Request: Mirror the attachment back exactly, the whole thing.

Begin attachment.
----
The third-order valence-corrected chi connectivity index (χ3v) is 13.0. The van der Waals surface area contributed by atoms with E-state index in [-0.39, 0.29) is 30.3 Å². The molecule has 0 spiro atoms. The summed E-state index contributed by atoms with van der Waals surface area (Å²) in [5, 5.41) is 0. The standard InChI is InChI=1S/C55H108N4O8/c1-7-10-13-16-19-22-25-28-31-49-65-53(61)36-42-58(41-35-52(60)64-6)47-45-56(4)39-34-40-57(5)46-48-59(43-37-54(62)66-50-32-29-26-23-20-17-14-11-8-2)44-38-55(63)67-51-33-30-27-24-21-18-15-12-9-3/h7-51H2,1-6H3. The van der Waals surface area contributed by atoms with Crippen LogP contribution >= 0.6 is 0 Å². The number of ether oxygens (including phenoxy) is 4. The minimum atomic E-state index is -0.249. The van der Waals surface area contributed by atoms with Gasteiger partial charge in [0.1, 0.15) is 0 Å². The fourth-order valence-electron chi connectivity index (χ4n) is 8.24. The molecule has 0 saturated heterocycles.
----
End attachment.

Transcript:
The third-order valence-corrected chi connectivity index (χ3v) is 13.0. The van der Waals surface area contributed by atoms with E-state index in [-0.39, 0.29) is 30.3 Å². The molecule has 0 spiro atoms. The summed E-state index contributed by atoms with van der Waals surface area (Å²) in [5, 5.41) is 0. The standard InChI is InChI=1S/C55H108N4O8/c1-7-10-13-16-19-22-25-28-31-49-65-53(61)36-42-58(41-35-52(60)64-6)47-45-56(4)39-34-40-57(5)46-48-59(43-37-54(62)66-50-32-29-26-23-20-17-14-11-8-2)44-38-55(63)67-51-33-30-27-24-21-18-15-12-9-3/h7-51H2,1-6H3. The van der Waals surface area contributed by atoms with Crippen LogP contribution >= 0.6 is 0 Å². The number of ether oxygens (including phenoxy) is 4. The minimum atomic E-state index is -0.249. The van der Waals surface area contributed by atoms with Gasteiger partial charge in [0.1, 0.15) is 0 Å². The fourth-order valence-electron chi connectivity index (χ4n) is 8.24. The molecule has 0 saturated heterocycles.